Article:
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Closed doors, virus infects Italian criminal trial

17 October 2020, Nicola Canestrini

The publicity of court proceedings protects defendants  against secret justice, which is beyond the control of the public, and is also a means of preserving trust in judges, thus helping to achieve a fair trial. See also N. Canestrini, "Does the Covid19 disease infect the rule of law in Italy?" (March 2020).

Criminal proceedings always in chambers with closed doors: does Italian COVID 19 emergency legislation respect the right to a fair trial?

Nicola Canestrini

Italian defense counsel, canestriniLex.com

"The accuser first and the defendant second intervene with a single speech; [...] begin the investigation, with an adequate analysis of the facts exposed. All citizens [...] listen carefully".

 Plato, The laws

1. Introduction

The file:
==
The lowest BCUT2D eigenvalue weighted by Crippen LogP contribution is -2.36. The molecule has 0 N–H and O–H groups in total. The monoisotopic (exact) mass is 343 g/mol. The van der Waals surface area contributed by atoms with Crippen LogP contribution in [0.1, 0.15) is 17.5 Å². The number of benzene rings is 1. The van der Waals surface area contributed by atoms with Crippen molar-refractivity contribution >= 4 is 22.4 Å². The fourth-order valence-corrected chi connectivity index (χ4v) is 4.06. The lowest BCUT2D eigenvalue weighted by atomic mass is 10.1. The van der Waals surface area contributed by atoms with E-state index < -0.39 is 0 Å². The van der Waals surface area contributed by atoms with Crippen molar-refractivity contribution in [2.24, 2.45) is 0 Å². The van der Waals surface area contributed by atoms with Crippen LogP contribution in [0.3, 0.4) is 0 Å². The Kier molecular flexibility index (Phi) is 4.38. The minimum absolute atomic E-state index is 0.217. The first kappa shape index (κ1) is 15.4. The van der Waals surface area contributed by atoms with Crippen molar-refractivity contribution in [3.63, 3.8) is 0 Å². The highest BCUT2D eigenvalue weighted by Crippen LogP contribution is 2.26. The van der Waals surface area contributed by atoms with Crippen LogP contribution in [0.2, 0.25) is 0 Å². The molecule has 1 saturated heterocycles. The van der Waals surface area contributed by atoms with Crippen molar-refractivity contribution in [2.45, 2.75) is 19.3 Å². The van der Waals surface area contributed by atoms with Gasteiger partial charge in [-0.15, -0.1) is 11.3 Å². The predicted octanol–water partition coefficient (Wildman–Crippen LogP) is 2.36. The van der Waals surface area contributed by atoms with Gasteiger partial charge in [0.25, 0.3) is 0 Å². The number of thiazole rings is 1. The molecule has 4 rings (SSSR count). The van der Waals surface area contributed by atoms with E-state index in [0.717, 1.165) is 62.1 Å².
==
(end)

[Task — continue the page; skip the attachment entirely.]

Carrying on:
As is well known, with the legislative decree of 17 March 2020, n. 18 (so-called "Cura Italia" decree), published in the Official Gazette n. 70 of 17.3.2020, extraordinary edition, and immediately came into force, the Government has returned to regulate, among others, the matter of carrying out judicial activity in the current context of health emergency due to the spread of Covid-19; to this measure has been added the d. l. 8 April 2020, n. 23], in force since 9 April 2020; the decree was converted, with amendments, by Law 24 April 2020 n. 27 on "measures to strengthen the National Health Service and economic support for families, workers and businesses related to the epidemiological emergency by COVID-19. Extension of the deadlines for the adoption of legislative decrees (so-called Care Italy Decree)".